Budget 2020-21: Improving payments that support young people and families
The Australian Government is investing $139.2 million to improve social security payments that will support vulnerable Australians through the pandemic and beyond.
What was announced in the 2020-21 Budget?
The Australian Government will put in place three time-limited, concessional tests – for Paid Parental Leave and two relating to Youth Allowance independence criteria – in response to the impacts of the Coronavirus pandemic. The Government will also address inconsistences in the Stillborn Baby Payment to better support families while they grieve.
Concessional Work Test Arrangements for Paid Parental Leave in response to the impacts of COVID-19
The Australian Government is providing $130.4 million over three years from 2020-21 to revise the Paid Parental Leave work test period to support parents who have a history of paid work.
Under normal circumstances, to qualify for Paid Parental Leave, the primary carer must have worked at least 10 of the 13 months prior to the expected birth date of their child and worked at least 330 hours during that period.
Pending the passage of legislation expected in November 2020, the Government will temporarily extend the Paid Parental Leave work test period from 13 months to 20 months for parents who have had their employment impacted by the coronavirus pandemic.
This enables most individuals with a genuine work history pre-coronavirus pandemic to access Parental Leave Pay and Dad and Partner Pay who would otherwise fail the work test due to loss of employment or a reduction in work hours.
- This measure is estimated to allow about 9,000 mothers to regain eligibility for Parental Leave Pay and allow a further 3,500 people to claim Dad and Partner Pay.
- This temporary change to the Paid Parental Leave work test will apply to births and adoptions between 22 March 2020 and 31 March 2021.
Addressing inconsistencies in the Stillborn Baby Payment
Stillbirth or the loss of a child is a very stressful event for families.
To support bereaved parents, the Australian Government is committing $7.6 million to help parents cope with the personal, social and financial impacts.
Through this measure, the Stillborn Baby Payment rate structure will be replaced with a single higher payment rate, as well as improving assistance for some families who experience the loss of a child within their first year from birth.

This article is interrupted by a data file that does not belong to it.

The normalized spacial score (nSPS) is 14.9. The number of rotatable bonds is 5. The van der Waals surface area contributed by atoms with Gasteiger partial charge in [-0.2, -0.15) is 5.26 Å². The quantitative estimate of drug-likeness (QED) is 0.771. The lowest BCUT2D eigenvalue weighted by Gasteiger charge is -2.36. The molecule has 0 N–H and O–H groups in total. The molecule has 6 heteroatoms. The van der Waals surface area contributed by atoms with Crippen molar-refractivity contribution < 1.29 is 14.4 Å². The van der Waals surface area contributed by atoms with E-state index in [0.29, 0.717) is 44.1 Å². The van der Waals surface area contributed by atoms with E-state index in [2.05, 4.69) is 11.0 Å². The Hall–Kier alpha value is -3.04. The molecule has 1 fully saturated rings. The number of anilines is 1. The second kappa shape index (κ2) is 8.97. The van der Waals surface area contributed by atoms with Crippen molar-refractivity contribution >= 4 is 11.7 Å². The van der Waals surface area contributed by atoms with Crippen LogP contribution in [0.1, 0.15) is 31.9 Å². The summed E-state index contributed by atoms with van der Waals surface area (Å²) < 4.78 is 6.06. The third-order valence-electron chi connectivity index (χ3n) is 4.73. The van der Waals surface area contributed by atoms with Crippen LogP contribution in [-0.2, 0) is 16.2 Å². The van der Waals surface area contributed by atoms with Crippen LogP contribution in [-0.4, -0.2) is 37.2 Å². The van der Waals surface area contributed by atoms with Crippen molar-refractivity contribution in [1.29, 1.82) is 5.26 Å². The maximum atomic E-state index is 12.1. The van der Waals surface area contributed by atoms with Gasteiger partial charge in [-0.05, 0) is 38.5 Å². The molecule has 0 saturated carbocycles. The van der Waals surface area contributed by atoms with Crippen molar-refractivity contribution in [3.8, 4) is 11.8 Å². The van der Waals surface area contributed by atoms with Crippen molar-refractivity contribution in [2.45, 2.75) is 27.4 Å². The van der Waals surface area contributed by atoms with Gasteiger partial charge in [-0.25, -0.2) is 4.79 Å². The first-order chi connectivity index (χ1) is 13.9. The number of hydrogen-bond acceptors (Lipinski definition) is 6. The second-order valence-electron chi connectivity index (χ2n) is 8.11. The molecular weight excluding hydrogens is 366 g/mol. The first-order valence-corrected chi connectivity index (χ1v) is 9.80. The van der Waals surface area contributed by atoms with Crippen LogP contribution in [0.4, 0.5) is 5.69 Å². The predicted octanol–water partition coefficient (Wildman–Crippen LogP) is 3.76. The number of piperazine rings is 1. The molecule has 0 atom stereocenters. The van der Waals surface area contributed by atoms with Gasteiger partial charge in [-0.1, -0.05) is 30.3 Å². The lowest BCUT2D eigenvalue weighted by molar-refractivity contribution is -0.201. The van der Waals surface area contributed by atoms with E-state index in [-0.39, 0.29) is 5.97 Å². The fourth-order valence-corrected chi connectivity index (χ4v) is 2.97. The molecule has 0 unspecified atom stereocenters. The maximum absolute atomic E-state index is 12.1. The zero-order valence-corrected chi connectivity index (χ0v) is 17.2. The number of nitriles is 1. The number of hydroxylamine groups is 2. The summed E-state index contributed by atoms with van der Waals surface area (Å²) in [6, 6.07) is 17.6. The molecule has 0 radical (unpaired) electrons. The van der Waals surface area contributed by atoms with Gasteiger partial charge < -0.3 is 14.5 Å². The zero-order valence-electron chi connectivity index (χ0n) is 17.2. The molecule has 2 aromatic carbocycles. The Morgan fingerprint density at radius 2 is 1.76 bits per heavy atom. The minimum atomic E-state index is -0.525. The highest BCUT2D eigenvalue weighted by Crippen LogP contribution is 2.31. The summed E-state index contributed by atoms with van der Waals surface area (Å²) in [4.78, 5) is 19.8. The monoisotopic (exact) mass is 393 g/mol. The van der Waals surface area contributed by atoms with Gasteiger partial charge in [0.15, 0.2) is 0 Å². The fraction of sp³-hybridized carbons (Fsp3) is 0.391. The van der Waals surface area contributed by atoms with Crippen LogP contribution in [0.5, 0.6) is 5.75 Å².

From 1 January 2021, all eligible families who suffer a stillbirth will receive $3,606.81 regardless of whether this is their first or subsequent stillbirth.
Families not accessing Paid Parental Leave that experience a neonatal death would also receive assistance of up to $3,606.81, through Family Tax Benefit and Newborn Supplement, subject to meeting eligibility.
Families that have received a lower rate of Newborn Supplement for a second or subsequent child who later die before their first birthday would now receive a top up amount of up to $1,139.32.
- The income testing arrangements for Stillborn Baby Payment and Family Tax Benefit, including Newborn Supplement, will not change.
- About 900 families are expected to receive additional support each year as a result of the measure.
Recognising the Impacts of Coronavirus for Youth Allowance and ABSTUDY Independence
The Australian Government is committing $25.0 million to recognise the unprecedented challenges faced this year many young people, in particular, have lost their job or have been unable to find employment.
From 1 January 2021, a six-month period between 25 March and 24 September 2020, will automatically be recognised as contributing to existing workforce independence criteria for Youth Allowance or ABSTUDY.
- Each year about 4,000 young people meet the workforce independence criteria.
- Typically eligibility for payment and rates for young Australians aged under 22 is means tested against their parents’ income. However, young people under 22 can establish independence through their history of work, which may make them eligible for payment, or a higher rate of payment. This requires them to work 30 hours a week for 18 months over a two year period. Regional students can meet the criteria by working 15 hours a week for at least two years or earning 75 per cent of the National Training Wage Schedule for a 14 month period.
- Under this measure, regardless of their location, wage or the number of hours worked between 25 March and 24 September 2020, applicants will be considered to have demonstrated their participation in the workforce over this period.
Incentives to encourage Australians to undertake seasonal work
To support the agricultural sector and young Australians affected by the economic impact of the coronavirus pandemic, the Government committing $16.3 million to temporarily introduce a new pathway for achieving independence for the purposes of Youth Allowance (student) and ABSTUDY.
From 30 November 2020 to 31 December 2021, a person who earns $15,000 through employment in the agricultural sector will be considered independent for Youth Allowance (student) or ABSTUDY purposes.
- This change is designed to incentivise young Australians, including school leavers, to work in the upcoming harvest season.
- People can only qualify as independent under this measure if their combined parental income is under the Parental Income Threshold of $160,000 per annum (plus $10,000 for each additional child).
- If a person does not reach the $15,000 threshold, their workforce participation can still be assessed under existing independence criteria.